You will not change their minds about cribbing by calling out famous cribbers.

BTW, I am someone who owns a cribber and I would buy another.

MatchPoint
Mar. 28, 2011, 02:45 PM
John Henry was a cribber

jody jaffe
Mar. 28, 2011, 02:57 PM
Woody Wade is a cribber. Big deal.

And he's turned out with two youngsters. Neither one of them cribs.


http://www.chronofhorse.com/article/doctor-of-confidence

callie208
Mar. 28, 2011, 03:02 PM
I agree with most of the other posters. You aren't going to change someone's mind. People who don't want to buy a cribber probably have a reason for this. My first horse died of colic due to her incessant cribbing when she was only 8 years old. I tried everything to stop her and nothing worked. I would never buy another cribber, unless it was a truly special horse. These kinds of experiences cant be erased by an ad campaign. In fact, equating your horse to a famous cribber, probably won't make much sense to people. I think it would just confuse me, and make me question the ad altogether. Just be honest about what the horse is and is not. There are lots of people who dont mind cribbers at all.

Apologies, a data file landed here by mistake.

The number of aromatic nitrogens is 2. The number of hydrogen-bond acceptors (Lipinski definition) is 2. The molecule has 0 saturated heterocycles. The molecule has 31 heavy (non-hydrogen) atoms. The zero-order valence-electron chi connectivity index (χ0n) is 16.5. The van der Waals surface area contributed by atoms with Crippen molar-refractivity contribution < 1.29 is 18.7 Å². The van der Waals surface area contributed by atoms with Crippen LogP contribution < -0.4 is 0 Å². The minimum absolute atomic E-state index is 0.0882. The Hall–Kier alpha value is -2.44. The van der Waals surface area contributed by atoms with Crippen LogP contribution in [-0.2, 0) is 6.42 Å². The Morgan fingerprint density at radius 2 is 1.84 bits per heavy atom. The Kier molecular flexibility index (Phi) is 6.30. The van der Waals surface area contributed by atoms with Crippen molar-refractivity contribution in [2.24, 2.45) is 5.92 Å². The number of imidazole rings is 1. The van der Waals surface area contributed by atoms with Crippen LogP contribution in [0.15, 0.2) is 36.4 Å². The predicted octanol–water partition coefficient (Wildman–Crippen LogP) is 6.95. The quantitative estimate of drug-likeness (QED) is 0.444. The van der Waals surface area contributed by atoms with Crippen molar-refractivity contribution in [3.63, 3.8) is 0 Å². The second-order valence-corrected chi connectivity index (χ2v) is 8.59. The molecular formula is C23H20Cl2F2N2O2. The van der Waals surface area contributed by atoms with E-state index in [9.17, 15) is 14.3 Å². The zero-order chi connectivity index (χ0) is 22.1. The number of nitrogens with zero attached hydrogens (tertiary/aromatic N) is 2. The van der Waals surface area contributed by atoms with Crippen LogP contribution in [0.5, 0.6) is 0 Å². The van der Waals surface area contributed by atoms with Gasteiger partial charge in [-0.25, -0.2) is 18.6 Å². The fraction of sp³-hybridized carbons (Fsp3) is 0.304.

MintHillFarm
Mar. 28, 2011, 03:03 PM
I just don't see this being effective?!

Like.. Abdullah was a gray! Gem Twist was a gray! MY SALE HORSE IS A GRAY!!!

If I saw that in an ad... my gut reaction would be "that ain't no Abdullah or Gem Twist!" ;)